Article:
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Business Ethics – Got’em? Need’em?

In discussions the other day with a couple of industry colleagues, the topic of business ethics came up. My colleagues were relating some stories from their work that highlighted some “questionable” behaviour and decision-making. Some might even call it questionable ethics. (I did.) But is there really such a thing – questionable ethics? Can something really be all that grey when it comes to business ethics? The three of us debated this topic a bit and then it hit me – if we really have to question the behaviour or try to fit the proverbial square peg into a round hole, perhaps it is best to err on the side of caution and chalk the situation up to being unethical? Meaning, if we aren’t sure if something is ethical, should we not conduct ourselves as if it were inherently unethical?

Over my career I have had the privilege of working with many professionals from the accounting, engineering and human resources professions. A huge part of these professions is our professional certifications (CA, CGA, P.Eng ,CHRP, etc.) and the supporting code of ethics that we adhere to as part of our credentials. The people that I have the most respect for in these professions are able to separate their profession from their job/company. In other words, for them, there is a clear delineation between church and state. I know of individuals, based on their personal and professional set of ethics will never “tow the company line” on something or be coerced into unethical decision-making because of their job or company. They have a set of principles that they believe in and stand for and that is what sets them apart. This is part of their DNA, their personal brand. For them, business ethics are black and white. Something is ethical or it isn’t. It doesn’t necessarily mean it is a matter of right or wrong. However, they get that weird, sticky, greasy feeling in the pit of their stomach when faced with something that isn’t obviously “wrong” or unethical, but for them, it sure isn’t “right” or ethical. In terms of the behaviour in question, I agree with Victoria Duff from Demand Media that unethical behaviours are those that intentionally cause deception, coercion, unlawful conduct or disregard company rules and policies. She provided this information in her article “Examples of Unethical Behaviour in the Workplace.” The link included here provides clarity on these.

In my opinion, these types are the real stewards and custodians of their profession and their company. As I said before, I have had the privilege of working with, and fo,r a select few that take this approach and I feel I am a better HR professional because of it. We have seen far too many cases of business that have collapsed or were on the road to ruin because of the unethical behaviour of its leaders, professionals, etc. (Think Enron, Tyco).

Our (heavy) conversation that day concluded with my other colleague saying, “I think I need to find a good training course for my management team on business ethics.” To which I quickly responded, “don’t waste your time, money and effort.” My feeling was that the various members of her management team were either inherently ethical or not and no amount of training would change that. I advised her to focus on the leader of her company and to make sure that they were displaying the right behaviours and values. In other words, does the CEO model ethical behaviour? Or do they dabble in the gray a lot? If the business leader’s DNA is wired for ethical behaviour, the majority of the organization will follow suit and those that are not wired for ethical behaviour become obvious and easy to manage (out).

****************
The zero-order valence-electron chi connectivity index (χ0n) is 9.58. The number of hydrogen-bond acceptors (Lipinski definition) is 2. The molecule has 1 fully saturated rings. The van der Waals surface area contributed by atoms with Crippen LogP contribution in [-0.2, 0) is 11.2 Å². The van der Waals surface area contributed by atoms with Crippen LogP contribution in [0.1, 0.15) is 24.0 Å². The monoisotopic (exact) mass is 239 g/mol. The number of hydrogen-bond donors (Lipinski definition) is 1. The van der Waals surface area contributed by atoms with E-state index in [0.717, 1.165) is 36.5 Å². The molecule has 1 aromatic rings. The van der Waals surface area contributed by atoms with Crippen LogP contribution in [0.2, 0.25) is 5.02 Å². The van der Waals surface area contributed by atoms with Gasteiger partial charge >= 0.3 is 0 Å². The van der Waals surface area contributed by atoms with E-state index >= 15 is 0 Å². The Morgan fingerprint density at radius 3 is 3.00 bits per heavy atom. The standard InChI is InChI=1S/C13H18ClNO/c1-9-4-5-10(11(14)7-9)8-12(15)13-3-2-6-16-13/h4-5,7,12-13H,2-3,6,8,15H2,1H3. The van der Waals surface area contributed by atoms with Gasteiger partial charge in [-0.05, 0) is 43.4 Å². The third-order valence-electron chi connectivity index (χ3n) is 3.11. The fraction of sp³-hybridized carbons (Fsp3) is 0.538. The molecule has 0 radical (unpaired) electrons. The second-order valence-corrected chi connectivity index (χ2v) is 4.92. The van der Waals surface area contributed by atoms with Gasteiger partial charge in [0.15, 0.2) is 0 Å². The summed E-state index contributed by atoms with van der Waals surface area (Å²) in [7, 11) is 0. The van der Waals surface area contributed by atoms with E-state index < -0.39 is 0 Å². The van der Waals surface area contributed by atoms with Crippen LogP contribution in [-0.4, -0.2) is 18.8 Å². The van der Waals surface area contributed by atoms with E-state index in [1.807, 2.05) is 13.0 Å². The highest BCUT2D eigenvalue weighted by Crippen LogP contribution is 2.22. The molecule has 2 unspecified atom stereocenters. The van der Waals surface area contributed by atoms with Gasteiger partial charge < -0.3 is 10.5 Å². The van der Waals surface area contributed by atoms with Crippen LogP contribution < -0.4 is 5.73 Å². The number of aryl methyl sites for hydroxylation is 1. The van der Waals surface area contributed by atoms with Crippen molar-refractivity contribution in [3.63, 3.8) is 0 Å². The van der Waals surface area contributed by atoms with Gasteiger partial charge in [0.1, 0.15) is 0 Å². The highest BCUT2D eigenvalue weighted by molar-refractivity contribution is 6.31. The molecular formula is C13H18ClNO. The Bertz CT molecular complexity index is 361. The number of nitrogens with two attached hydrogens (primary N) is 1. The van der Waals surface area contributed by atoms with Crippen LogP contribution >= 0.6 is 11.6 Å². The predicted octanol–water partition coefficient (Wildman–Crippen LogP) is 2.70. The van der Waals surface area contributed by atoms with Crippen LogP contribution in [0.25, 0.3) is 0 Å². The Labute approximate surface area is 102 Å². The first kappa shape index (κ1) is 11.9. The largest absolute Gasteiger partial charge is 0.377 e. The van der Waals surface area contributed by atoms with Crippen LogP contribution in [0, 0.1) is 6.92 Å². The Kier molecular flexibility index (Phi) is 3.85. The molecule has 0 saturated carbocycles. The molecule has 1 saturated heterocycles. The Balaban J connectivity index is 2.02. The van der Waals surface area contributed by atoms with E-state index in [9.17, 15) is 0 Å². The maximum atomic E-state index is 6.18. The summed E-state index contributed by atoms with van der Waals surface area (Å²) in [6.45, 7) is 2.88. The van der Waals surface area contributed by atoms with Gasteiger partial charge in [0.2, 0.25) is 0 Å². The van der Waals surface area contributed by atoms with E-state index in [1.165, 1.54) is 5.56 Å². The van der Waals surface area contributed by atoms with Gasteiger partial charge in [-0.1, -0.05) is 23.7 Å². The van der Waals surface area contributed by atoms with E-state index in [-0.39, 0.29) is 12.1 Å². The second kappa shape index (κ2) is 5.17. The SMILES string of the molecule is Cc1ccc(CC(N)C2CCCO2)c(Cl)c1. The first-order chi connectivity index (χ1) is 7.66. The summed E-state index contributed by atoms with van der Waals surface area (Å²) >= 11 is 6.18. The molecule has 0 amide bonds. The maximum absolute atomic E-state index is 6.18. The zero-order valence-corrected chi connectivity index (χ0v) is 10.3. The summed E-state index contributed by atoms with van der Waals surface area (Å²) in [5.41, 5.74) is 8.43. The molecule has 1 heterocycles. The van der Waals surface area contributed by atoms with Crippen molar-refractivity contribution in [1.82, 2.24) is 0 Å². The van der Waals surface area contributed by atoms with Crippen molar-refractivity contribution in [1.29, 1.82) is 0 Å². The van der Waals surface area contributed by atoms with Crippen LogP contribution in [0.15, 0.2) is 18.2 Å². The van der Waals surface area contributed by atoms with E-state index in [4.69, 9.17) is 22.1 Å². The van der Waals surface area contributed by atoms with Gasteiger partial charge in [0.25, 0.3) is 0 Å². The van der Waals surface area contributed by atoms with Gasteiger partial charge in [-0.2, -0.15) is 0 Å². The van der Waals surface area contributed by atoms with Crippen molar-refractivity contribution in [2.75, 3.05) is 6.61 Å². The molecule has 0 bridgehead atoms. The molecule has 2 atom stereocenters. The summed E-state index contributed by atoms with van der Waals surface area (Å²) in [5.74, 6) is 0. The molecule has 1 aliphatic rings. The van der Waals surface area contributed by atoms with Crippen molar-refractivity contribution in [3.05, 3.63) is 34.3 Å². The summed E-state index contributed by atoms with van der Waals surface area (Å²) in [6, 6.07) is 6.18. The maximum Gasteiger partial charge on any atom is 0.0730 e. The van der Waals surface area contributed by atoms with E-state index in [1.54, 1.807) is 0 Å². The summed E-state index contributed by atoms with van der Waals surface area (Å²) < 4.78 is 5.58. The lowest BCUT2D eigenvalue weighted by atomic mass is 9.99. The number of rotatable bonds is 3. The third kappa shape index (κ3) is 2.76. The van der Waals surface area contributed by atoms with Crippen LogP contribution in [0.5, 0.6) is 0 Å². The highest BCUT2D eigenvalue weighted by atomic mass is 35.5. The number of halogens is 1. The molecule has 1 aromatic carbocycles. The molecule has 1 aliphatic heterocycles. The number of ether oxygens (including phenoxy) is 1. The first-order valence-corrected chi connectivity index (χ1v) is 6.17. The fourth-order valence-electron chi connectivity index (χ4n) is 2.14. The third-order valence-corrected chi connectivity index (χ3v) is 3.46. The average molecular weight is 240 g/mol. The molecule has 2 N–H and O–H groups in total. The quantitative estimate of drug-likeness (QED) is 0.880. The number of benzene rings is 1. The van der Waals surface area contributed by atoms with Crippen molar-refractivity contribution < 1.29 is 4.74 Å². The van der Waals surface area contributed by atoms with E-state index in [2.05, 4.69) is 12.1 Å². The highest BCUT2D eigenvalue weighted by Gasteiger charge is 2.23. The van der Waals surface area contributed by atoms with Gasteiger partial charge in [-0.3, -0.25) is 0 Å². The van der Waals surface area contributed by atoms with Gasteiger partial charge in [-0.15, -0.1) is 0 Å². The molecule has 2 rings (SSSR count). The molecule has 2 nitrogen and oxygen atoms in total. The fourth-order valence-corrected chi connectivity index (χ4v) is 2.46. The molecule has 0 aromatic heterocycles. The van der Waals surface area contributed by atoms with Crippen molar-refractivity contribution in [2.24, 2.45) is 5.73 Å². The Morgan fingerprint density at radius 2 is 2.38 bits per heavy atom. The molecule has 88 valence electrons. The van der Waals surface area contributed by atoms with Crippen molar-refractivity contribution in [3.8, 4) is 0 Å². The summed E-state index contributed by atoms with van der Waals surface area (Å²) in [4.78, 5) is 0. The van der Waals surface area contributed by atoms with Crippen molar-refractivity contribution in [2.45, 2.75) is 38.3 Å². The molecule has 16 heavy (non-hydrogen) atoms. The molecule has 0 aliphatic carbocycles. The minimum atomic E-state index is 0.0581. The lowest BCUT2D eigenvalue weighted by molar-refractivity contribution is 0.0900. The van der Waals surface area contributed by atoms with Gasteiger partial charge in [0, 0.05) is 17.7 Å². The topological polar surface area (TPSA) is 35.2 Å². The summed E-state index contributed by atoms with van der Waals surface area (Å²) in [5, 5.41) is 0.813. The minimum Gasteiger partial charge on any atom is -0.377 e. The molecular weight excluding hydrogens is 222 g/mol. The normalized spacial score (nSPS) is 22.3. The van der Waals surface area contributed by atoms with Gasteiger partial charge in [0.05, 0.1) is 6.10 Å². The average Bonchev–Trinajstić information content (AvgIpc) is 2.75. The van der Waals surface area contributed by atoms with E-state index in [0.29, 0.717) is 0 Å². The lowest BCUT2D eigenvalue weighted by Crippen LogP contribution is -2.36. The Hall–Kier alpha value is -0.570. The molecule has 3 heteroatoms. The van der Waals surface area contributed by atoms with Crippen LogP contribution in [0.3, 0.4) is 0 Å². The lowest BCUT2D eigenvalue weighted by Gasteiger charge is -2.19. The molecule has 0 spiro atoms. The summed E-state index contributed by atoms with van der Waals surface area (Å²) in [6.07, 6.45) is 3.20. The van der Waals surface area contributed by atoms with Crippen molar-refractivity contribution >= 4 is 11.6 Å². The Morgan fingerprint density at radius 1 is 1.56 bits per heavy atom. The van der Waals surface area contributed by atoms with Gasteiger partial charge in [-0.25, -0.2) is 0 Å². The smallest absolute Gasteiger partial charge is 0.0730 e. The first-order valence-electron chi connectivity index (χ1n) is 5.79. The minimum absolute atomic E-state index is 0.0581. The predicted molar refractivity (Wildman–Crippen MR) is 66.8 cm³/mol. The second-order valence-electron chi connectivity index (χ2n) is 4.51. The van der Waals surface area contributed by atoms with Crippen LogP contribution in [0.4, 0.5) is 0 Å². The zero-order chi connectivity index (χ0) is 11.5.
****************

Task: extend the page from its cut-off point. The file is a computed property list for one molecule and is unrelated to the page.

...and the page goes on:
Now I know some of you may be saying, hold on – this isn’t that easy to define…..every situation is different/unique and you can’t label this. My opinion is that yes you can! In case you are wondering if the folks you work with or for dabble in the grey, here are some phrases that set off the stink meter for me:

1. “Well, there is no law against this”
2. “It is only a problem if someone makes a complaint”
3. “We will continue to do this until such time as someone (regulating body) tells us we can’t.”
4. “Well I interpret that (rule/law) differently.” OR “The rule/law is silent on this particular issue.”
5. “Let’s see how we can make this situation (rule/policy) work for us instead of against us.”
6. “Those are just guidelines….not hard and fast rules per se.”
7. “No one will notice this one time.”

I challenge each and every one of you to raise the level of ethical awareness in your organizations. Be a champion for your profession and of your personal brand – at the end of the day that is all you have when you go out that door everyday from work. Don’t settle for bending rules, guidelines or looking for an easy way out. Do the right thing.

What about you? Have you faced these situations before? What sets off your ethical stink meter? As always, your comments and feedback are welcomed.

Image courtesy of Master isolated images/ FreeDigitalPhotos.net

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2 Responses

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  2. […] will be based on results that are obtained in alignment with corporate values. Effective and ethical decision making will occur as a result of values being the guiding hand upon which organizations govern themselves. […]

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